[report] (24-03) Ubuntu Hardened work tracking

John Richard Moser nigelenki at comcast.net
Fri Mar 25 18:42:33 CST 2005

Hash: SHA1

Lorenzo Hernández García-Hierro wrote:
> Hi,

Hey :)

> The following issues are reported to the Bugzilla and being worked on,
> finished or re-worked:

> #2: Hardened Debian patches for GCC 3.3 and 3.4 (security related
> enhancements)
> https://bugzilla.ubuntu.com/show_bug.cgi?id=4374
> Currently, gcc-3.4 sources come with the patches, they are not enabled
> nor used in the binary packages.
> After studying the case, after looking at an alternative gcc-ssp package
> (which would lead to unnecessary maintenance overhead and conflicts), we
> have decided that having SSP/ProPolice enabled in the default toolchain
> is the way to go, but not making it *functionally* enabled, which means,
> users would need to explicitly set the needed flags (-fstack-protector*,
> PIE related flags...).
> New libssp packages are being made available, also, the kernel patch for
> kernel-level helpers might be submitted for inclusion:
> http://pearls.tuxedo-es.org/patches/propolice_1.2-2.6.11-rc5.patch

Awesome.  So is this Hoary being gcc without SSP at all, Hoary+1 being
gcc with SSP and SSP used with packages; or is Hoary going to be GCC+SSP
to allow a testing ground to set up for Hoary+1 GCC+SSP+SSP_BASE in 5.11?

> #3: PT_PAX_FLAGS marking support on binutils.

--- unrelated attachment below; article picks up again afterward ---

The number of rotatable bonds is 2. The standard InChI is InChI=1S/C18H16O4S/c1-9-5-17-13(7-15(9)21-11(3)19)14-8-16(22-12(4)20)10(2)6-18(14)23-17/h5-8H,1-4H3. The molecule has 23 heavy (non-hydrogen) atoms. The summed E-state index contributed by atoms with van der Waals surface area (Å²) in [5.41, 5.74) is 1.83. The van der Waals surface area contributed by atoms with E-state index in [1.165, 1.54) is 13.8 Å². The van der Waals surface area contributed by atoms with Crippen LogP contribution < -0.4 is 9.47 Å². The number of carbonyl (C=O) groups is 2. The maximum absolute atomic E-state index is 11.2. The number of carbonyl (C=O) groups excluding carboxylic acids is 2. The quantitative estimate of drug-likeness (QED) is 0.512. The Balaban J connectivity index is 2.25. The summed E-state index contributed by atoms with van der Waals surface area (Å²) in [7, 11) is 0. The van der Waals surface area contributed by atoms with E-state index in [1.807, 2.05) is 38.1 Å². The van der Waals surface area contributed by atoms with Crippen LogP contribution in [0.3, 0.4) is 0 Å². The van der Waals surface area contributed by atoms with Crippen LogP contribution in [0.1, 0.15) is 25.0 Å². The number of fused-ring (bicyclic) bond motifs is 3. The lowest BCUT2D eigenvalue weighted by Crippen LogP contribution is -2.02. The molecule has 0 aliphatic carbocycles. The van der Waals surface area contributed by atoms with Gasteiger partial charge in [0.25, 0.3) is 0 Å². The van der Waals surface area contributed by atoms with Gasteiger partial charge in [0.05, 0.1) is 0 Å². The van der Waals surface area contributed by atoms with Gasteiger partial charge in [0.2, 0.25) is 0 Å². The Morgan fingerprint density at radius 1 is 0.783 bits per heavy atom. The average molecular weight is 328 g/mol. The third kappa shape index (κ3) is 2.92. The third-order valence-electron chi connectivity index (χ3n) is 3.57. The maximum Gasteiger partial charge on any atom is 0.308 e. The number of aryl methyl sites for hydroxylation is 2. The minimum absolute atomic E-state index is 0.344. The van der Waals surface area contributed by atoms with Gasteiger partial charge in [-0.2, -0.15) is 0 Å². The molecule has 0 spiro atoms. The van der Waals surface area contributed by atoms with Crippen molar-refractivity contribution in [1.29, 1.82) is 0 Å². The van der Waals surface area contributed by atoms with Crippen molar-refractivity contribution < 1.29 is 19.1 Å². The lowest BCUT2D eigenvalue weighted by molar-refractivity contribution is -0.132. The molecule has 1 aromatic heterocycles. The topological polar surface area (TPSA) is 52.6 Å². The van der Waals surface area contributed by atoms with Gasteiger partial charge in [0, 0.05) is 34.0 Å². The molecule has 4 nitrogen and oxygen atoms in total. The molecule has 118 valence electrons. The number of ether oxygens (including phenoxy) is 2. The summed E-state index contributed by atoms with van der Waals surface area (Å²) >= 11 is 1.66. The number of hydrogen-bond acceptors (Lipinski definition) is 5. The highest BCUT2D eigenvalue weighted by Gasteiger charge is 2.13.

> https://bugzilla.ubuntu.com/show_bug.cgi?id=4380
> As of the on-going effort for deploying PaX, made among the proper
> Ubuntu Hardened team, by Martin Pitt, fine-grained marking for
> executables is needed in order to provide softmode support, etc.
> The impact of the inclusion of the PT_PAX_FLAGS marking support into the
> toolchain, more concretely into binutils, has been known to *don't* be
> negative, among the little overhead of having another dpatch to maintain
> or check.

Yeah.  Kernel won't bother looking at PT_PAX_FLAGS, it'll just shrug.

Ubuntu may be able to make a patch to the kernel for upstream, just to
be nice, to make the -rR flags (random mmap(), stack, heap) disable the
kernel's default ASLR (PaX removes this and replaces it with its own
anyway; but the vanilla kernel relies on PT_GNU_STACK for both "do I
need an executable stack" and "is stack/mmap randomization on?").  If
you want to be nice anyway; I don't much care but hey, I might as well
suggest it just to nudge everyone towards convergence.

The idea is that PT_PAX_FLAGS is very robust, controlling 1) NX